The state’s job-creation agency has identified Boone County as a key location for future growth and is exploring land purchase options for what local officials say could be a 4,000- to 7,000-acre innovation park.
The Indiana Economic Development Corp. told IBJ in a statement that it “does not have any confirmed development details in terms of size, investment or specific businesses planning to invest” in the county.
But the agency—part of Gov. Eric Holcomb’s administration—said the county’s location between Purdue University and Indianapolis along Interstate 65 makes “it attractive to high-tech companies in future-focused industries.”
The IEDC acknowledged that it is working via IIP LLC—an entity registered with the Indiana Secretary of State’s Office in September—to be in a “position to purchase land once we and local leaders identify specific opportunities for development that will improve the economy and quality of life for Boone County residents.”
A source who has seen some of IIP’s written offers to buy land in the area said the company has prepared full purchase agreements and that the offers he’s seen are legally binding.
Meanwhile, a group calling itself People for Boone County Farmland has posted a petition on Change.org that tells Brad Chambers, the state’s commerce secretary and head of the IEDC, that there are better places in Indiana for a high-tech development.
“We do not want our rich, productive land to be turned into a concrete technology/industrial park, nor do we want our way of life to be upended by urban sprawl,” reads the online petition, which has been “signed” by nearly 1,300 people.
The group identified an area northwest of Lebanon—north of State Road 32 and south of West Hazelrigg Road—as the land the state is targeting, although state officials have not been that specific. The Big 4 Trail runs through that area.
A 4,000- to 7,000-acre parcel would be considerably larger than Purdue University’s campus, which comprises 2,500 acres in West Lafayette.
Local officials and others say the long-term goal is to create a sort of research district—not unlike the North Carolina Research Triangle—that would connect a Boone County tech park with Purdue and schools, researchers and other assets in Indianapolis.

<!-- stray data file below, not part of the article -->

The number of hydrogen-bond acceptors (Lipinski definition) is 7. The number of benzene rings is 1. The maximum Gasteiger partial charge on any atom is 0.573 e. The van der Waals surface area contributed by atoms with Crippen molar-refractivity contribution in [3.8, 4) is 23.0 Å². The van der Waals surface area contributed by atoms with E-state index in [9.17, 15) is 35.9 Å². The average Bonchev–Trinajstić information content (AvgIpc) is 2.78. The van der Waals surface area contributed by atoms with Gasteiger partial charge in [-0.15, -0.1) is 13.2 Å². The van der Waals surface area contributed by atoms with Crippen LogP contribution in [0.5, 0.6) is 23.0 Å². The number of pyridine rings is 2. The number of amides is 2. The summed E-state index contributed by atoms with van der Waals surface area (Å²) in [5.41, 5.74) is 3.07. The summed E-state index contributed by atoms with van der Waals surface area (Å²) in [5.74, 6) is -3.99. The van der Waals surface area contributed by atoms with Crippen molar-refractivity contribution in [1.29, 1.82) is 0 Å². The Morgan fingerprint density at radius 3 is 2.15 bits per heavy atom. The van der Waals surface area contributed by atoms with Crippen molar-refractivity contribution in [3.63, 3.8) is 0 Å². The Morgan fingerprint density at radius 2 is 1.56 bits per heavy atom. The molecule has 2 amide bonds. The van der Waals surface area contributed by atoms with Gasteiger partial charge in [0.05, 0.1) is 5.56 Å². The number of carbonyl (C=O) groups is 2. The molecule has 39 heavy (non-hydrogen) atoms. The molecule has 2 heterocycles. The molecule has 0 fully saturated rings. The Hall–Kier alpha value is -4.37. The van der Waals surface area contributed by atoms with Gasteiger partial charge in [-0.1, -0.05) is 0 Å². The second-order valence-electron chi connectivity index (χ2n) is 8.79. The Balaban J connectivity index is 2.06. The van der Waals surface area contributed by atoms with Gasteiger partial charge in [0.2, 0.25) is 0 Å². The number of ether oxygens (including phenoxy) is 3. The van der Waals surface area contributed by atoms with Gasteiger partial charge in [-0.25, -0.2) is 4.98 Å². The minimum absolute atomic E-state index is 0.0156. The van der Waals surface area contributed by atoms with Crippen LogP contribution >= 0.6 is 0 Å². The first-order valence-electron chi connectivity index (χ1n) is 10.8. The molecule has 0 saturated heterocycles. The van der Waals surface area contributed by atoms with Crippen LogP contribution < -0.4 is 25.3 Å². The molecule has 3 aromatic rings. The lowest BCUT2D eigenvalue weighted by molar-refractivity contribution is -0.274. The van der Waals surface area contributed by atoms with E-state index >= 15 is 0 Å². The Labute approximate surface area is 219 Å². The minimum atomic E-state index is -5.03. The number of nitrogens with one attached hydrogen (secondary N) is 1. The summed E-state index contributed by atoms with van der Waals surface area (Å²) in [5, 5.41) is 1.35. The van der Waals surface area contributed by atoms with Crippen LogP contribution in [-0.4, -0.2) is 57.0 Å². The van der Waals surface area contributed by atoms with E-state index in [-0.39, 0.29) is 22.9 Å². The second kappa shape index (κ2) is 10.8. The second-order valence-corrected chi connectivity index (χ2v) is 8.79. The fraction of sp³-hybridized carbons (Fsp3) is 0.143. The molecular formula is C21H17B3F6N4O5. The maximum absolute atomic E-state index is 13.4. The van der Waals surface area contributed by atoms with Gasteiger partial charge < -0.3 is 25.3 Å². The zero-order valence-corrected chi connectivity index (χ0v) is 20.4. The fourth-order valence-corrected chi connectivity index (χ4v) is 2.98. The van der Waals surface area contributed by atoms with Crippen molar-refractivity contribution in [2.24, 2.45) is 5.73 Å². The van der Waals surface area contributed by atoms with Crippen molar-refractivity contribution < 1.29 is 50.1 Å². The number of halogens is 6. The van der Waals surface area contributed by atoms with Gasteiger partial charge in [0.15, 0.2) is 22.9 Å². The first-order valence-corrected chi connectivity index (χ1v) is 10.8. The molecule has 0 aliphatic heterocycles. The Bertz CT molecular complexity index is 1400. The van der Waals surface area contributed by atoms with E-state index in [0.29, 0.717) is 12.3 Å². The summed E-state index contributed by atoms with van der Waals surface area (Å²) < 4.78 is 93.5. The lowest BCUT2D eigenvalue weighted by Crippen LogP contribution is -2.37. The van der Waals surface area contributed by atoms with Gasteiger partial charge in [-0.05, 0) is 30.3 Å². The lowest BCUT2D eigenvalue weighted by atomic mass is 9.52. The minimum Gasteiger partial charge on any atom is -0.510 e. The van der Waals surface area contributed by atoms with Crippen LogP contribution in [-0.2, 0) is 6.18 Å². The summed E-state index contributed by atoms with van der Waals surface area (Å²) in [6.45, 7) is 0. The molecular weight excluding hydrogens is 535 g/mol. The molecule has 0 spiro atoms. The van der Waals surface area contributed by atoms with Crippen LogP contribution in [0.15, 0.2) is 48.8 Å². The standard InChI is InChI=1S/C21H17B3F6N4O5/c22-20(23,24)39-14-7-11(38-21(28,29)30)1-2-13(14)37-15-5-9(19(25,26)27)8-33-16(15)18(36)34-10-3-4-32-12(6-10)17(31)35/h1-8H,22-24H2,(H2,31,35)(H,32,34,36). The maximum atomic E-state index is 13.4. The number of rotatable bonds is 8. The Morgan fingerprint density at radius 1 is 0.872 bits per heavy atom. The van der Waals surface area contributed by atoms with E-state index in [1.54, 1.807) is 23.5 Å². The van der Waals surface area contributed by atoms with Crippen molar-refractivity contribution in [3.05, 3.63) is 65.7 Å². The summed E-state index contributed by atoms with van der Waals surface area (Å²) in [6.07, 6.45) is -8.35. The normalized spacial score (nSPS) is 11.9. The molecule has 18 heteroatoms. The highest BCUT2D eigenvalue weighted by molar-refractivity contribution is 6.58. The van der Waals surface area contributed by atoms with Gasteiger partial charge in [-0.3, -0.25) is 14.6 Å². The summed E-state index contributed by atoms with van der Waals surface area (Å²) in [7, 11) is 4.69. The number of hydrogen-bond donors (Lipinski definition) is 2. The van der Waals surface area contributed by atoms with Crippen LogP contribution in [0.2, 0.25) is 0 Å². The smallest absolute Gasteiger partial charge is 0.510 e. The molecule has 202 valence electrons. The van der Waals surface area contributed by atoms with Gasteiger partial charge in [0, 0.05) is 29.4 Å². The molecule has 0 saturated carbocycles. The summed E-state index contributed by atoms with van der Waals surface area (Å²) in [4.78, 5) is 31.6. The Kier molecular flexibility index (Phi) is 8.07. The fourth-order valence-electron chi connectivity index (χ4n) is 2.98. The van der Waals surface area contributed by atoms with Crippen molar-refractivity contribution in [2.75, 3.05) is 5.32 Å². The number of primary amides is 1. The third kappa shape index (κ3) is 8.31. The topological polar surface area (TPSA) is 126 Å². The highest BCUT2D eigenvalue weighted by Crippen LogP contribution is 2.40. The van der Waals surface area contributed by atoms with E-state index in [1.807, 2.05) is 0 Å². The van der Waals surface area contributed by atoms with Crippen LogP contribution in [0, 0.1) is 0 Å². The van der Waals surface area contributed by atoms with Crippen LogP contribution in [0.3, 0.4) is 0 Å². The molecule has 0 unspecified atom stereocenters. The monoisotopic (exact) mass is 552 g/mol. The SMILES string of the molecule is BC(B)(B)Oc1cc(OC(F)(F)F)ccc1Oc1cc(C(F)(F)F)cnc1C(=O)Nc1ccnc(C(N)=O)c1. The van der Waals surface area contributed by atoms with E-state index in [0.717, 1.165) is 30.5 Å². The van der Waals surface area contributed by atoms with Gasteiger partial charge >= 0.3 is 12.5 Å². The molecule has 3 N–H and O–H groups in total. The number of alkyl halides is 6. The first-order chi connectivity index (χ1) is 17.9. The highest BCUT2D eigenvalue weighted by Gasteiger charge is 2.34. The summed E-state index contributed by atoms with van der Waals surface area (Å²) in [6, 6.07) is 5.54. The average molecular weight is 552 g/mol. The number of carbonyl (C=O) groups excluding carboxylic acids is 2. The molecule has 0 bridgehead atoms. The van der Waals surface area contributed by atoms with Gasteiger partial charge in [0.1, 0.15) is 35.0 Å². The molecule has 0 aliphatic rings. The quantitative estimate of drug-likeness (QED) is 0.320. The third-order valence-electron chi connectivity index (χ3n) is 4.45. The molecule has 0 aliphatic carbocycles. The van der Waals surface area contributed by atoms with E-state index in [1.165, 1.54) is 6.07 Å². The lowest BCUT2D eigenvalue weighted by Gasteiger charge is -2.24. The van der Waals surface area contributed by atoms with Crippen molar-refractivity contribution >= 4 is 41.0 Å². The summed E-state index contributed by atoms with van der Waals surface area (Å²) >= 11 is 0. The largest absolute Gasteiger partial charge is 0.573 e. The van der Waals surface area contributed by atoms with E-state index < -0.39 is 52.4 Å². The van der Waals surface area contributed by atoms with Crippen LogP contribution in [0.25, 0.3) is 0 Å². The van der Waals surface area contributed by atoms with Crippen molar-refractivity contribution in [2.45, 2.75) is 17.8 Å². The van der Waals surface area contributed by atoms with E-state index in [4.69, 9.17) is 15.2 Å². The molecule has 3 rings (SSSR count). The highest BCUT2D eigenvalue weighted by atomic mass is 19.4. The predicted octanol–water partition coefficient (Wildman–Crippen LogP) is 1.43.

The IEDC’s executive vice president, David Rosenberg, specifically mentioned the Research Triangle in a statement to IBJ: “These types of developments, similar to what’s seen in other states, i.e. Research Triangle Park in North Carolina, take years of planning.”
Lebanon Mayor Matt Gentry told IBJ that the state hopes to attract manufacturers of semiconductors, microprocessors and battery technology to the site.
“It’s a once-in-a-generation opportunity that has the potential to provide technology careers for people today and their kids and their grandkids going forward,” Gentry said. “It’s going to be targeting products that we all use on a daily basis.”
Gentry said he heard rumors about a development prior to Thanksgiving, but he did not learn anything official until this month when he met with Chambers and Holcomb, who both emphasized the importance of Boone County’s location.
“I think they can see that serving as a pretty easy talent pipeline for them, as well as our proximity to the rest of central Indiana,” Gentry said.
Gentry said state officials have not decided whether they would designate the site an Innovation Development District. The Legislature recently passed Senate Bill 361—set to take effect July 1—that will let the IEDC create sites for large-scale developments. That bill also provides the IEDC with $300 million in cash incentives, which could include making land purchases.
The IEDC said the Boone County site “could qualify for an Innovation Development District, but that is simply one of many possible tools the IEDC could use to advance its development.”
Gentry said state officials seem to be trying to act quickly to ensure they are ready for the next big deal that comes along. “I think the state has recognized that they have missed out on a few deals recently, especially the Intel deal,” Gentry said.
In January, Intel announced it would spend as much as $20 billion to create the world’s largest semiconductor assembly facility, part of a sprawling, 1,000-acre advanced-manufacturing campus just outside of Columbus, Ohio.
IEDC officials have declined to say whether Indiana was in the hunt for that project.
Last week, the Boone County commissioners held a town hall-style meeting at Western Boone Junior/Senior High School to discuss the possible business development.
Many residents expressed concerns about the possible business development citing the loss of community, farmland and way of life.
Commissioner Jeff Wolfe said developers have approached residents seeking to buy their land. Boone County commissioners said the IEDC didn’t contact them about a possible development until about two weeks ago.